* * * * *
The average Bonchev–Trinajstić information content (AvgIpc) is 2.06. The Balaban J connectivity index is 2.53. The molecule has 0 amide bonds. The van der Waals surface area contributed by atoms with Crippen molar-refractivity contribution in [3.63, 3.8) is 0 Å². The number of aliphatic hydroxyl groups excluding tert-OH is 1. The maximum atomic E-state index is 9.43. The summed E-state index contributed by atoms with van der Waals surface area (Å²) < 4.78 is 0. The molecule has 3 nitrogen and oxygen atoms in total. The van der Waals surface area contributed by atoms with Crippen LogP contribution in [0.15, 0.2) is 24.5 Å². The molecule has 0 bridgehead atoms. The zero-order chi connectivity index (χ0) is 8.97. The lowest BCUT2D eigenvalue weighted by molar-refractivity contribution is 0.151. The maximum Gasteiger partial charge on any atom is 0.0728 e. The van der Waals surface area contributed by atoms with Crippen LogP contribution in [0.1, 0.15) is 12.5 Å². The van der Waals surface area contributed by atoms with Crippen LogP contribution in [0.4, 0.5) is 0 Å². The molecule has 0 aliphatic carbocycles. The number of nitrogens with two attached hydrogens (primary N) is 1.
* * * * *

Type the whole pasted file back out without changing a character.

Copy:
The average Bonchev–Trinajstić information content (AvgIpc) is 2.06. The Balaban J connectivity index is 2.53. The molecule has 0 amide bonds. The van der Waals surface area contributed by atoms with Crippen molar-refractivity contribution in [3.63, 3.8) is 0 Å². The number of aliphatic hydroxyl groups excluding tert-OH is 1. The maximum atomic E-state index is 9.43. The summed E-state index contributed by atoms with van der Waals surface area (Å²) < 4.78 is 0. The molecule has 3 nitrogen and oxygen atoms in total. The van der Waals surface area contributed by atoms with Crippen LogP contribution in [0.15, 0.2) is 24.5 Å². The molecule has 0 bridgehead atoms. The zero-order chi connectivity index (χ0) is 8.97. The lowest BCUT2D eigenvalue weighted by molar-refractivity contribution is 0.151. The maximum Gasteiger partial charge on any atom is 0.0728 e. The van der Waals surface area contributed by atoms with Crippen LogP contribution in [0.1, 0.15) is 12.5 Å². The van der Waals surface area contributed by atoms with Crippen LogP contribution in [0.4, 0.5) is 0 Å². The molecule has 0 aliphatic carbocycles. The number of nitrogens with two attached hydrogens (primary N) is 1.